Maybe the reason they don’t have free refills in Europe is because of the punitive taxes many European governments levy on refreshing soft drinks. If that is the case, then we have reason to be worried.
A recent article on Slate.com argued that although proposals to tax coke seem to have stalled at the national level, they are catching on quickly in our nation’s state legislative chambers. The latest state to increase taxes on soda and candy is Illinois. Since the beginning of the month, consumers in the Prairie State have had to fork over an extra 5-6 percent in taxes on every delicious soda or candy bar they consume.
Fittingly, the state that brought us Rod Blagojevich did not impose these new lifestyle taxes through an open and public manner. Rather, the Illinois Department of Revenue simply issued new rules redefining soft drinks, certain juices and some candies as “General Merchandise,” boosting the tax rate on these items from one to 6.25 percent.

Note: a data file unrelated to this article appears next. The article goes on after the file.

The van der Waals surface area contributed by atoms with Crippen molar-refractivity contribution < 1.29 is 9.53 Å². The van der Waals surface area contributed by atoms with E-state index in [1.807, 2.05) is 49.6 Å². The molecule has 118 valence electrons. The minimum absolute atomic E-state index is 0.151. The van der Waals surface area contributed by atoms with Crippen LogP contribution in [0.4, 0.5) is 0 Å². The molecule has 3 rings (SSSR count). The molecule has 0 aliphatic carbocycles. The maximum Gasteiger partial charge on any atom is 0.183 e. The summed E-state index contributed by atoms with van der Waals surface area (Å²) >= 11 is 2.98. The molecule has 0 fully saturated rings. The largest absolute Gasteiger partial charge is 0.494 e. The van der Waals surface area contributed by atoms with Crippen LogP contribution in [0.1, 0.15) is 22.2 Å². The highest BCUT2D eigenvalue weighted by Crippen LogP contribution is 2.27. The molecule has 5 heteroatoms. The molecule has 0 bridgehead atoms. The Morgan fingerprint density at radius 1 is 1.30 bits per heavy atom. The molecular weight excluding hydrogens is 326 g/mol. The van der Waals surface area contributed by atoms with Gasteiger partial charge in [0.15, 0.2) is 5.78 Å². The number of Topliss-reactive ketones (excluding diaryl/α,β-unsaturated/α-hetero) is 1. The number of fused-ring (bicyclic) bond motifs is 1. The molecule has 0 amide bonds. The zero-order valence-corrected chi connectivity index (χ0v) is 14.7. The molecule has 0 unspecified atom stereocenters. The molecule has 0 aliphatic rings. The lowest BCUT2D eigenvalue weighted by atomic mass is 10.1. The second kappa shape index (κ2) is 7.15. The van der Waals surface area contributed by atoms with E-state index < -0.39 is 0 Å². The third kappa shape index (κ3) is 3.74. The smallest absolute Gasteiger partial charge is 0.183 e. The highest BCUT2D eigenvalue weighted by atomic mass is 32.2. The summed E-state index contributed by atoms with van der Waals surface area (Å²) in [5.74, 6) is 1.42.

While the new tax rate is still well below the 14.9 percent tax surcharge that France slaps on sodas and candies or the 17.5 percent tax the UK levies on such goods, it is nevertheless a dramatic increase from the one percent tax consumers in the Land of Lincoln used to pay.
Is Illinois’ new soda tax high enough to make people thinner? New research from George Mason University suggests it isn’t. But since the new tax applies to fountain drinks as well as bottled beverages, it just might be high enough to end free refills as we know them.